We all know a few landscape photos that we almost miss. How do some landscape photographers get such beautiful photos from their camera? When I went to Iceland I got into it and I got behind the big secret. Or actually there are 2 secrets.

The big secret is called: filters. And then in the special gray filter and a gray gradient filter.

What are filters?

Filters are stained glass for your lens. Some filters are around which screw you on your lens. Other filters are just square glass slides, because you need a container. That holder then screw on your camera, and then slide the glass plates there. Such a holder works a bit more complicated than a round filter, but the advantage is that you can move multiple filters at the same time. For example, you can use filters across each other.

How do filters work?

Filters work with ‘stops’. Each filter holds a certain number of ‘stops’ light against. Such a stop is a step in the settings on your camera. If you change your shutter speed from 1/60 second to 1/30 second, that’s one step aside, so one stop. Each stop means halving or doubling of light. In the case of 1 / 60th second to 1 / 30th second, we double the amount of light.




A filter that stops 3 stops lowers your shutter speed by three steps. If your shutter speed was without filter 1 / 60th second, then the shutter speed with that filter will be 1/8 sec.

The gray filter / ND filter

Neutral Density (shortened ND) filters are one of the most widely used filters in landscape photography. The effect that you can achieve with this is impossible to imitate in Photoshop. An ND filter can also be called a gray filter. The filter is slightly gray. He works as a sunglass for your camera. He reduces the amount of light that lets you work on long daylight shifts, giving you extraordinary results.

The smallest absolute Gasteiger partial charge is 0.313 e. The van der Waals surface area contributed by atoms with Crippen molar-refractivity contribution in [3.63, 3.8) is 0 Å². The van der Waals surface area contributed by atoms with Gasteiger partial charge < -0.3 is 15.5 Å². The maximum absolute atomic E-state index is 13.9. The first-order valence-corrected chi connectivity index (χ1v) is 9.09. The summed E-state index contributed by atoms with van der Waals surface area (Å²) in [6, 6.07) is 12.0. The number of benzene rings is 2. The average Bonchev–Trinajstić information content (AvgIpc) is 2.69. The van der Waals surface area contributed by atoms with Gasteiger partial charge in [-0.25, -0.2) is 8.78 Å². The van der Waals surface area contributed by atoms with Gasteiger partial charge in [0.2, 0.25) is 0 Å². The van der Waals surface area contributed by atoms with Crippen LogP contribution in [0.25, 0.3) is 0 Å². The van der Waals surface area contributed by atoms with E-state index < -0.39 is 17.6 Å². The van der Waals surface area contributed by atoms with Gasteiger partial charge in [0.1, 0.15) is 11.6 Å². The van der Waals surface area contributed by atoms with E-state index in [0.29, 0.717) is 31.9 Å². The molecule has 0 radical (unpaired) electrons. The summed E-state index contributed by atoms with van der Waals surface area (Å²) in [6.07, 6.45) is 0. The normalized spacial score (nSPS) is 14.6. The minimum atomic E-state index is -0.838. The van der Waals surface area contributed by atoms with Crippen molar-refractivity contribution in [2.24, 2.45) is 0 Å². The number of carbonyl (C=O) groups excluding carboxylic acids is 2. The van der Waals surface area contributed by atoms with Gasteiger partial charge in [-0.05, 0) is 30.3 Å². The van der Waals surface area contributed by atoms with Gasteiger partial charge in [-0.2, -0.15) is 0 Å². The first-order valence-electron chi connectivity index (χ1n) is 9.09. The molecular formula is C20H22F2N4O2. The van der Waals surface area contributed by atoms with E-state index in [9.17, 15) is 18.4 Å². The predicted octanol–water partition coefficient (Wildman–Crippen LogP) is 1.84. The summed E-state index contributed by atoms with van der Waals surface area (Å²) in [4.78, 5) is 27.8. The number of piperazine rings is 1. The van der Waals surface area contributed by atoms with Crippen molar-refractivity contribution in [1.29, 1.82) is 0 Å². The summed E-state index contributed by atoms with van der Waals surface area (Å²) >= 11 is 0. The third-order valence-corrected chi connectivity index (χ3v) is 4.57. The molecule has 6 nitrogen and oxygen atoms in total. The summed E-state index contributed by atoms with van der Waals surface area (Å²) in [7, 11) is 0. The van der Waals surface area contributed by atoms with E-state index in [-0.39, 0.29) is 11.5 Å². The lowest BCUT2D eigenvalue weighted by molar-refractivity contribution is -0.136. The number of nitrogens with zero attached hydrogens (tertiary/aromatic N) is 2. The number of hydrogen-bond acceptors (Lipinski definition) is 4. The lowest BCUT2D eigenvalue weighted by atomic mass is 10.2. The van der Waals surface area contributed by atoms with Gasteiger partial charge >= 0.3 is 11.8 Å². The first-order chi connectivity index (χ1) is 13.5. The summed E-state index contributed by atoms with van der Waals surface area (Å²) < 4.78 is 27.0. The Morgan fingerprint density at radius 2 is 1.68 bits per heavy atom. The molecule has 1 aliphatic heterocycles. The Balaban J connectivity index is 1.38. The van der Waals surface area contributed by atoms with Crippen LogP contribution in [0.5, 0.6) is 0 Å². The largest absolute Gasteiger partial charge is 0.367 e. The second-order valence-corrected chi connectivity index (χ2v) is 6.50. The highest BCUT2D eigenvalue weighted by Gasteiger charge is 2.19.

Thus, you can capture the most touristy places without tourists, simply by making the shutter speed so long that all tourists are fading by their movement and thus ‘invisible’.

You can also change water into a kind of milky mist. This creates a calm image where you would normally see all kinds of lines and movements in the water. You can also fast-moving clouds in this way. You have light ND filters, these bring only few stops of light away. You also have the heavy ND filters, such as Lee’s Big Stopper. This one gets 10 stops away! This allows you to work with long shutter speeds on bright daylight.

Such a filter as the Big Stopper is so dark that your camera can not focus once the filter is on the camera once. For this filter, you must first focus without filtering and make the composition. Only after that, screw up the filter and make the picture.

The gradient filter / ND grad filter

This filter actually works the same as the gray filter, but then it’s only half of it. Perhaps you’ve even noticed it yourself; At landscapes, your air is often overexposed on your photo. No matter how hard you’re doing, you’re just not getting the foreground and the sky just right because the contrast is just too big. Your eye may look fine, but cameras can not handle this well. There can help the gradient filter!

You place the gray section over the sky. The bottom is “plain” transparent so the landscape remains the same. This way there is a lot of contrast between the sky and the landscape away, and you can highlight it correctly. You have filters with a hard transition and a smooth transition. Hard transitions can be used when the horizon is clearly visible and the separation between the foreground and the sky is clear and clear.

A gentle transition is better when the separation is less clear. For example, if you are dealing with mountains or high buildings for the sky, such a smooth transition is less likely.

Combine the filters

You can also use these filters at the same time if you have a filter holder. This allows you to work with long shutter speeds, and your air stays well exposed.

Did you already know this secret?

Also check out the latest article on landscape photography By Pixpa. It’s an advanced and updated article with more than 4,200+ word article covering what is landscape photography, 25 tips from planning to composition, also an interview with Ricardo Martinez in detail.